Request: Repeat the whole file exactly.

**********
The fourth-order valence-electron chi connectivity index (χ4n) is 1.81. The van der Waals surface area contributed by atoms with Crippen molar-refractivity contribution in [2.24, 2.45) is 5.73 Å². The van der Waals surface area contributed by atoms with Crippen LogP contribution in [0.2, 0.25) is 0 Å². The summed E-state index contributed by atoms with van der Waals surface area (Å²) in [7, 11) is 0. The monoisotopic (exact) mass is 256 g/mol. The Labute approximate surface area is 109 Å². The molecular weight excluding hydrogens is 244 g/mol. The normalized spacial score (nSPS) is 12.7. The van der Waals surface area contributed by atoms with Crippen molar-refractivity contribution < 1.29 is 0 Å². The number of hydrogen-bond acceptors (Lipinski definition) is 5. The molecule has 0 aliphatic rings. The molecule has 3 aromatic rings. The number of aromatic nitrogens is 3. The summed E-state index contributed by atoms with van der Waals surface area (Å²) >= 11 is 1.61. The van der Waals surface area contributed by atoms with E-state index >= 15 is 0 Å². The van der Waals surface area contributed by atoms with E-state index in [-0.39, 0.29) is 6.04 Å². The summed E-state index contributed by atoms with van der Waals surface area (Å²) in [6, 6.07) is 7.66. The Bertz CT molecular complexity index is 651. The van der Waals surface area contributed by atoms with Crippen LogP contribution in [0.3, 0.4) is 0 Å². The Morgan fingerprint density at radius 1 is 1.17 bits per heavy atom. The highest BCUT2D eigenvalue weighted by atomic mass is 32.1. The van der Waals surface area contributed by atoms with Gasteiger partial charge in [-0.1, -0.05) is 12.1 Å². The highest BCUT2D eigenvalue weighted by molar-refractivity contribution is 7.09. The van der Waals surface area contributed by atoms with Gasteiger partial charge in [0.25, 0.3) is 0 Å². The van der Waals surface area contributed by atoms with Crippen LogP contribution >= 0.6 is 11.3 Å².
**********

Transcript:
The fourth-order valence-electron chi connectivity index (χ4n) is 1.81. The van der Waals surface area contributed by atoms with Crippen molar-refractivity contribution in [2.24, 2.45) is 5.73 Å². The van der Waals surface area contributed by atoms with Crippen LogP contribution in [0.2, 0.25) is 0 Å². The summed E-state index contributed by atoms with van der Waals surface area (Å²) in [7, 11) is 0. The monoisotopic (exact) mass is 256 g/mol. The Labute approximate surface area is 109 Å². The molecular weight excluding hydrogens is 244 g/mol. The normalized spacial score (nSPS) is 12.7. The van der Waals surface area contributed by atoms with Crippen molar-refractivity contribution < 1.29 is 0 Å². The number of hydrogen-bond acceptors (Lipinski definition) is 5. The molecule has 0 aliphatic rings. The molecule has 3 aromatic rings. The number of aromatic nitrogens is 3. The summed E-state index contributed by atoms with van der Waals surface area (Å²) >= 11 is 1.61. The van der Waals surface area contributed by atoms with E-state index >= 15 is 0 Å². The van der Waals surface area contributed by atoms with E-state index in [-0.39, 0.29) is 6.04 Å². The summed E-state index contributed by atoms with van der Waals surface area (Å²) in [6, 6.07) is 7.66. The Bertz CT molecular complexity index is 651. The van der Waals surface area contributed by atoms with Crippen LogP contribution in [0.3, 0.4) is 0 Å². The Morgan fingerprint density at radius 1 is 1.17 bits per heavy atom. The highest BCUT2D eigenvalue weighted by atomic mass is 32.1. The van der Waals surface area contributed by atoms with Gasteiger partial charge in [-0.1, -0.05) is 12.1 Å². The highest BCUT2D eigenvalue weighted by molar-refractivity contribution is 7.09. The van der Waals surface area contributed by atoms with Gasteiger partial charge in [0.25, 0.3) is 0 Å². The van der Waals surface area contributed by atoms with Crippen LogP contribution >= 0.6 is 11.3 Å².